Sen. Chuck Schumer on Sunday called on the U.S. Food and Drug Administration to crack down on unproven at-home coronavirus tests that he said are proliferating online.
The do-it-yourself tests in question — both for the virus and the antibodies against it — have not been authorized by the FDA, Schumer said, and inaccurate results could put users in danger.
"Imagine if it doesn't work: you get a false positive and you think you have the antibodies, you go out on the street and you could get COVID," Schumer said at a news conference in Manhattan. "There's no excuse for not having all of the tests approved and authorized by the FDA."
Schumer asked the federal agency to increase policing of the online market for at-home tests, let the public know which have been approved and send cease-and-desist orders including threats of large fines to companies selling any without FDA approval.
"Too many of the testing kits that are sold online are unproven, untested, unregulated," Schumer said. "That has to change."
Asked for comment Sunday on the senator's request, FDA spokeswoman Stephanie Caccomo referred to administration Commissioner Stephen M. Hahn's remarks at a White House news conference on Friday.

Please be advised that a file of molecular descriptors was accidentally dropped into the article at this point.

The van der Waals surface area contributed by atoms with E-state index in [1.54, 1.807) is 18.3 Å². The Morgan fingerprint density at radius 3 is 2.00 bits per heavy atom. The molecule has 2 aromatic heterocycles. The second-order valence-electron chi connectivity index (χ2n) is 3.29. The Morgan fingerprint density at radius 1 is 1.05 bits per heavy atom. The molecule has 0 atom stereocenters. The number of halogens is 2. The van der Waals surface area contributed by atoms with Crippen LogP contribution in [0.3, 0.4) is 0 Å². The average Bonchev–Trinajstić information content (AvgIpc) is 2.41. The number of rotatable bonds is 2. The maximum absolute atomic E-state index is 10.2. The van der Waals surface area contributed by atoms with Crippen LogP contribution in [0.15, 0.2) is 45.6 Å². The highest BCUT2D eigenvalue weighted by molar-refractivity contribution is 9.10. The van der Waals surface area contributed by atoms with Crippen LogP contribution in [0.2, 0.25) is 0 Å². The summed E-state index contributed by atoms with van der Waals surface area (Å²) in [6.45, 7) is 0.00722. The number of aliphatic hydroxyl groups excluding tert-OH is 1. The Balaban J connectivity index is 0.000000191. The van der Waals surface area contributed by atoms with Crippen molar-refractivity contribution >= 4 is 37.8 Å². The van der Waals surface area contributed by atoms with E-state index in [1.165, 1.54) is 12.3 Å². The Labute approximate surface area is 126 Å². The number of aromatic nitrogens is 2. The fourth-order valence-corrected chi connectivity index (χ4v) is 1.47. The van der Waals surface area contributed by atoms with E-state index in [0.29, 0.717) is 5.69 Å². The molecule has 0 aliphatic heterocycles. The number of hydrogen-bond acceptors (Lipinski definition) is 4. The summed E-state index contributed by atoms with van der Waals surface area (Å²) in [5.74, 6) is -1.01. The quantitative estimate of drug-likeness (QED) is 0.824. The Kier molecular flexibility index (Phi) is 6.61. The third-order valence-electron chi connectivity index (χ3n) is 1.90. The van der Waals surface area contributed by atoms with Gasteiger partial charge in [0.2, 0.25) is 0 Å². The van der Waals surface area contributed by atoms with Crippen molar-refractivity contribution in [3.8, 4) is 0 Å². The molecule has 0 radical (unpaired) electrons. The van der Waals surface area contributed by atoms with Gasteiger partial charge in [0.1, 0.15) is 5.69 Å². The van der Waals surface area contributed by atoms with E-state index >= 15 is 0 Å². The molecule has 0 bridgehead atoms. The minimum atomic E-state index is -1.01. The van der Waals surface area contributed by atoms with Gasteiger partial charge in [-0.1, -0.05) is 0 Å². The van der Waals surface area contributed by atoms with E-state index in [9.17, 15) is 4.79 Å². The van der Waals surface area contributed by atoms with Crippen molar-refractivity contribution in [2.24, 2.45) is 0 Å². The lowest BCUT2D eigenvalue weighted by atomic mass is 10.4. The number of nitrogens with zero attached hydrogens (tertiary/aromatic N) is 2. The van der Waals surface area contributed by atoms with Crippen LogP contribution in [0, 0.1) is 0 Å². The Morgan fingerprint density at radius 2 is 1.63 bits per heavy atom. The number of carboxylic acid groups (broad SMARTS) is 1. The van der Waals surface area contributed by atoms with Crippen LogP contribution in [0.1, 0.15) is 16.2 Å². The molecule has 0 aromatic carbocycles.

"What we've told manufacturers is that, in order to market in the U.S., they have to validate their tests, they have to tell us that they validated their tests and, in the package insert, they have to let people know — and users, labs, et cetera — that those tests were not authorized by FDA," Hahn said.
Hahn said the agency last week OK'd the first at-home diagnostic test for the virus, made by North Carolina company LabCorp. He said the FDA has also approved four antibody tests.
Caccomo did not respond to a question about whether any of those four antibody tests could be administered at home.
Hahn's remarks followed the release Friday of a memo prepared by staffers of a U.S. House subcommittee that said many companies are selling "fraudulent" coronavirus antibody tests and the FDA has "failed to police the coronavirus serological antibody test market."
One set of unauthorized antibody tests sold online ended up in the hands of Ashley Allen and her family in Commack.
Allen said she and her mother, father and brother-in-law took the blood tests last week, but they were dismayed to see a note included in the package that stated "these antibody tests are not FDA approved" and "negative results do not rule out COVID-19 infection."
Allen declined to say what company sold them the tests or how much they cost.
The family's results all came back negative for the antibodies, Allen said, but she's skeptical of the tests' accuracy.
"It kind of gives you a false hope that you can figure out what's wrong with you or figure out if you've been exposed," said Allen, 31. "It kind of leaves you with a lot of questions."